More than two dozen candidates for statewide, legislative or county offices in Oklahoma have pledged to support open government in the state.

Republicans, Democrats and independents signed Freedom of Information Oklahoma Inc.'s “Open Government Pledge.”

“Open government isn't an issue that belongs to one political party. It's not about politics. It's about bettering government for all Oklahomans,” said Kay Boies, FOI Oklahoma Inc. president and executive director of the Oklahoma Library Association.

Oklahoma's Open Records and Open Meeting laws ranked 31st and 32nd, respectively, in a national report released Wednesday, Oct. 27. Overall, the strength of Oklahoma laws related to transparency, accountability and limits in government ranked 21st in the Better Government Association's BGA-Alper Integrity Index.

FOI Oklahoma recently asked 215 candidates in the state to sign a pledge to uphold the spirit of Oklahoma's open government laws. Among the 25 who did are 21 seeking legislative seats.

“We're disappointed that more candidates - particularly those running for county offices - didn't publicly commit to conducting government in the open,” said Dr. Joey Senat, FOI Oklahoma past president and an associate professor in journalism at Oklahoma State University.

“But it's not surprising given the outright contempt that so many officials in this state demonstrate for the public's right to know,” he said. “We're encouraged, however, by those candidates who have pledged to protect the right of Oklahomans to know what their government is doing.”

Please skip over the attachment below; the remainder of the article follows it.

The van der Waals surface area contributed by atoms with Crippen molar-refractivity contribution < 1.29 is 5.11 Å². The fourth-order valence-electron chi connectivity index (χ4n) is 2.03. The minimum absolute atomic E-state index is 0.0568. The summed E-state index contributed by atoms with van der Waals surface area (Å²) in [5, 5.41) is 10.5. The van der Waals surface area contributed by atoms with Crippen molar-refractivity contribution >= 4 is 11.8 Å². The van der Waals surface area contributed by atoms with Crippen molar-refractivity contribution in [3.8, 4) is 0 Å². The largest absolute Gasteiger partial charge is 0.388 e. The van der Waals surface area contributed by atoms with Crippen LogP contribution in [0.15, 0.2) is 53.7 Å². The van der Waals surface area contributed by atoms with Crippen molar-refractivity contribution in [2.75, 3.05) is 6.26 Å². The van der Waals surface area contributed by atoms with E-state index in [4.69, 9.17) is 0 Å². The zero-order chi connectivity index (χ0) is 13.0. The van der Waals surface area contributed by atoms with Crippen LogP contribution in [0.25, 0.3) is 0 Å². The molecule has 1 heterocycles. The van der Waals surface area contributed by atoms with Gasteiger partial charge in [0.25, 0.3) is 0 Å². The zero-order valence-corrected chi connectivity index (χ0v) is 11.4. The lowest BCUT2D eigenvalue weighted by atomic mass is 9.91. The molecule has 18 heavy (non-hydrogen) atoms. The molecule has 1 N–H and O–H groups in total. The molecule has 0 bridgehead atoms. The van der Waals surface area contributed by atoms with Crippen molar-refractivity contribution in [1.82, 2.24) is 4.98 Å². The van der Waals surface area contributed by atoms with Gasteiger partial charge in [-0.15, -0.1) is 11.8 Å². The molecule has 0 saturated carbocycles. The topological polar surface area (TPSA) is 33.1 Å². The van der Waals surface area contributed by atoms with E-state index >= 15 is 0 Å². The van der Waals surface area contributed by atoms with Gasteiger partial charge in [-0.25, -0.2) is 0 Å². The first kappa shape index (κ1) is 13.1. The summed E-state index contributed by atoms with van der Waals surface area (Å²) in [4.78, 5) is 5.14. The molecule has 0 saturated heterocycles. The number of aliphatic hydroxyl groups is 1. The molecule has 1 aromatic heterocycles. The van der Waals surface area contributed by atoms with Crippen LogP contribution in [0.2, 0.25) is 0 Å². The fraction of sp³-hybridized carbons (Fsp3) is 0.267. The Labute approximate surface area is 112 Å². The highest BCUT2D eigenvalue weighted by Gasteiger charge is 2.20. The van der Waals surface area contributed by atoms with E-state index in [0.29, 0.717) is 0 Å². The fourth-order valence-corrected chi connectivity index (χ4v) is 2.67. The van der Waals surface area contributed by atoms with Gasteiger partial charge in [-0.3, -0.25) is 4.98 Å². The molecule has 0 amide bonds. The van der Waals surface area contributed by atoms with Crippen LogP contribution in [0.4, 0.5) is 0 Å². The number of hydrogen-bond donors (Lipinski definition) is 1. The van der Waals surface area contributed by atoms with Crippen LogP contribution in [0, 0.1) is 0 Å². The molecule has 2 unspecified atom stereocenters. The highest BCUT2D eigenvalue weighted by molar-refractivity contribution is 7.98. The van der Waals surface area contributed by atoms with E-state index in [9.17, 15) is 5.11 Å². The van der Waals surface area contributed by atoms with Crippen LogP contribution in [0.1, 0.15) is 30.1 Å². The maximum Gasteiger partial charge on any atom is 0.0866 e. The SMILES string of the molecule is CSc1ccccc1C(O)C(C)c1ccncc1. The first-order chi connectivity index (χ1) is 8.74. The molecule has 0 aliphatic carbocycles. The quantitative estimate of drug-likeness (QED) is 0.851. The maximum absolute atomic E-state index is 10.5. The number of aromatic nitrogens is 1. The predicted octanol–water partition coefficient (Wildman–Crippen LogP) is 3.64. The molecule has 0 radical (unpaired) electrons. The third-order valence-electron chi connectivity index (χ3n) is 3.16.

The “Open Government Pledge” is part of a national effort to spur public commitments to government transparency from candidates for president down to city council contests.

In signing the pledge, candidates “endorse the purpose of Oklahoma's Open Meeting and Open Records laws to ensure and facilitate the public's understanding of governmental processes and problems.” They also “pledge to support, at every opportunity, the public policy of the State of Oklahoma that the people are vested with the inherent right to know and be fully informed about their government so that they can efficiently and intelligently exercise their inherent political power.”

Candidates for state House and Senate seats also promise to “support legislation to strengthen the letter and the spirit of Oklahoma's Open Meeting and Open Records laws.” Candidates for other state and local offices pledge that they and the public bodies they are “elected to govern will comply with not only the letter but also the spirit of Oklahoma's Open Meeting and Open Records laws.”

What if candidates don't live up to the promises?

“Then we show them the door at the next election and elect people with the integrity to live up to their promises and to conduct our government in the open,” said Senat. “Ultimately, it's up to the voters to hold their elected officials accountable.”

Founded in 1990, FOI Oklahoma Inc. is a statewide not-for-profit organization actively supporting those organizations and individuals working to open records or provide access to meetings illegally closed.